Alexander Mashkevich (second from left) meets Israeli chief rabbis Yitzhak Yosef and David Lau and Pope Francis at the seventh Congress of Leaders of World and Traditional Religions, in Nur Sultan, Kazakhstan

The Israeli-Kazakh billionaire who builds churches, mosques, and synagogues

Having donated some $62 million to religious causes in recent years, businessman Alexander Mashkevich says he is greatly honored to be able to promote dialog between different faiths

Kobi Nachshoni, Attila Somfalvi |
Published: 09.21.22, 14:54
In recent years, Israeli-Kazakh billionaire Alexander Mashkevich has been donating tens of millions of dollars from his vast wealth toward the construction and renovation of churches, mosques, and synagogues throughout his native Kazakhstan.
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  • When Kazakhstan's President Kassym-Jomart Tokayev — who hosted the seventh Congress of Leaders of World and Traditional Religions in the Central Asian nation's capital Nur Sultan last Wednesday — set himself the goal of leading global interfaith discourse, he did not dream that a day would come where Christians, Muslims, and Jews would build houses of prayer for one another.
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    מפגש הפסגה בין הרבנים הראשיים לאפיפיור פרנציסקוס בקזחסטן
    מפגש הפסגה בין הרבנים הראשיים לאפיפיור פרנציסקוס בקזחסטן
    Alexander Mashkevich (second from left) meets Israeli chief rabbis Yitzhak Yosef and David Lau and Pope Francis at the seventh Congress of Leaders of World and Traditional Religions, in Nur Sultan, Kazakhstan
    (Photo: AP)
    Mashkevich, much like his friend President Tokayev, is enthusiastic about religious tolerance and together they solidified Kazakhstan's status as a leading actor in global inter-religious discourse.
    Largely thanks to Mashkevich, close to 20 houses of worship and religious institutions have been built in the country since 2008, including the new main mosque and the Orthodox cathedral in its capital.
    The Jewish businessman also donated to the upkeep of religious shrines, and to the research and preservation of the city of Koltova where ancient Zoroastrian, Jewish and Christian artifacts were found. In total, he donated around $62 million to promote religious coexistence.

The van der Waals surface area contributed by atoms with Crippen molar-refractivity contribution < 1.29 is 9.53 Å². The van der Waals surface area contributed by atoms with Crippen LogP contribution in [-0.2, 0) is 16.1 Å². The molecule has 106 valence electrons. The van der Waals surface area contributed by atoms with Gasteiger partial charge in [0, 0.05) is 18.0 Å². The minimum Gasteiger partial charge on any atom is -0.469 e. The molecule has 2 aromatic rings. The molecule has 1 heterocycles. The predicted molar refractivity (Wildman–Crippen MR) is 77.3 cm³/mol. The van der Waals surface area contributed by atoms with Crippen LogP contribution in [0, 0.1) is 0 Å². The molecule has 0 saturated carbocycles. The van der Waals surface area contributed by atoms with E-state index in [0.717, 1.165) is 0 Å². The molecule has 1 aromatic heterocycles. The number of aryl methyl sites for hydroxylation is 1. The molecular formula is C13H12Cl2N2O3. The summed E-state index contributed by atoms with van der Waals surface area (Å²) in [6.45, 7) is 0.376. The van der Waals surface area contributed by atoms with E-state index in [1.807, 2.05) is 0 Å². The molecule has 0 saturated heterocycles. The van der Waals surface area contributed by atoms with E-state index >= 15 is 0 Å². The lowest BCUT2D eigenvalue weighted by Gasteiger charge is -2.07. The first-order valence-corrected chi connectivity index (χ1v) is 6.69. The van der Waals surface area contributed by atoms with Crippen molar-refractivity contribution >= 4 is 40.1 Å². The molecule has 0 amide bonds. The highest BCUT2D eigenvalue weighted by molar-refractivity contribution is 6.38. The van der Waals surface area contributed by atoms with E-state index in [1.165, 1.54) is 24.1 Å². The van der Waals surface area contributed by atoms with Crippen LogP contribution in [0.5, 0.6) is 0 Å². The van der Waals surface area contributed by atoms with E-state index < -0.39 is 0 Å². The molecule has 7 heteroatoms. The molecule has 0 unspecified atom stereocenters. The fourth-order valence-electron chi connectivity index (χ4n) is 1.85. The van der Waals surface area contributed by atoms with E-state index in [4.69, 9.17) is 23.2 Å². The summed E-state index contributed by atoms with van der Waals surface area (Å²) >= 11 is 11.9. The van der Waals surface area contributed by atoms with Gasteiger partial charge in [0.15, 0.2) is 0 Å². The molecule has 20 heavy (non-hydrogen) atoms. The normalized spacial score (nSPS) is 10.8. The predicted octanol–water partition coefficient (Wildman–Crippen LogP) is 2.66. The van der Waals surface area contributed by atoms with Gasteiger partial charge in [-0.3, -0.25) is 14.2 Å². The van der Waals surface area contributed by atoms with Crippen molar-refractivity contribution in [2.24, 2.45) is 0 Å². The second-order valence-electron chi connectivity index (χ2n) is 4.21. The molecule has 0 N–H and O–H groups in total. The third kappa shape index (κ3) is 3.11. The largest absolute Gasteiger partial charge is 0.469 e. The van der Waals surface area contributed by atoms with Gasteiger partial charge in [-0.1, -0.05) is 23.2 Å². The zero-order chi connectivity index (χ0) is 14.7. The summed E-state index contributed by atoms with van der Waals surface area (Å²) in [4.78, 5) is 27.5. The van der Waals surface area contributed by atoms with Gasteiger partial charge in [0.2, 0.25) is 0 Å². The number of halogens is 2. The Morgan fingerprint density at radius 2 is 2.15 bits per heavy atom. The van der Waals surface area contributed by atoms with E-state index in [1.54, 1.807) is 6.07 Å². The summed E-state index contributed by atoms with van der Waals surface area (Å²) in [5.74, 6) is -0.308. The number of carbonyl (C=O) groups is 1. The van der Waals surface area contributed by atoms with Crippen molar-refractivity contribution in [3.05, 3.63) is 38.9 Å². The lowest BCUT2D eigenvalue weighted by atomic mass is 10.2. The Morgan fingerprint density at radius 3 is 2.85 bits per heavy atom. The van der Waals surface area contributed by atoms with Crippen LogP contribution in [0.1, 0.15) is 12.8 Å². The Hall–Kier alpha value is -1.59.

"It's not a matter of money," explained Mashkevich in an interview with Ynet. "God gave me the opportunity to do this, so I say 'let's take advantage of this opportunity to show the world that there is no contradiction'. I always invite many Muslim, Christian, and of course Jewish leaders to Kazakhstan, and try to push them to discuss and take interest in the Quran and the Torah.
    As a Jew, I'm convinced that helping build houses of worship for my Muslim and Christian brothers is holy work. During the course of history, religion caused many conflicts and polarization between people, but in the modern world, the common principles of religious people could unite different nations, and provide a solution to many conflicts."
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    Alexander Mashkevich with George Bush and businessman Michael Mirilashvili
    Alexander Mashkevich with George Bush and businessman Michael Mirilashvili
    Alexander Mashkevich with George Bush and businessman Michael Mirilashvili
    (Photo: Liora Kogan for Keren Hayesod)
    Mashkevich says he considers it a great honor that he was able to be a part of the construction of many religious institutions, and added that "religious tolerance and real coexistence between Muslims, Christians, Jews, and representatives from other religions have always distinguished Kazakhstan from many other countries."
    "Kazakhstan is proof that it doesn't matter what religion a person belongs to, his devotion to the commandments and closeness to God will help him find a common language with the people around him."
    Mashkevich, staying true to his Jewish roots, says that "every Jewish community must have a place to pray, talk, and meet. A place in which Jews will feel that they are at home and can seek help, food, and friends."
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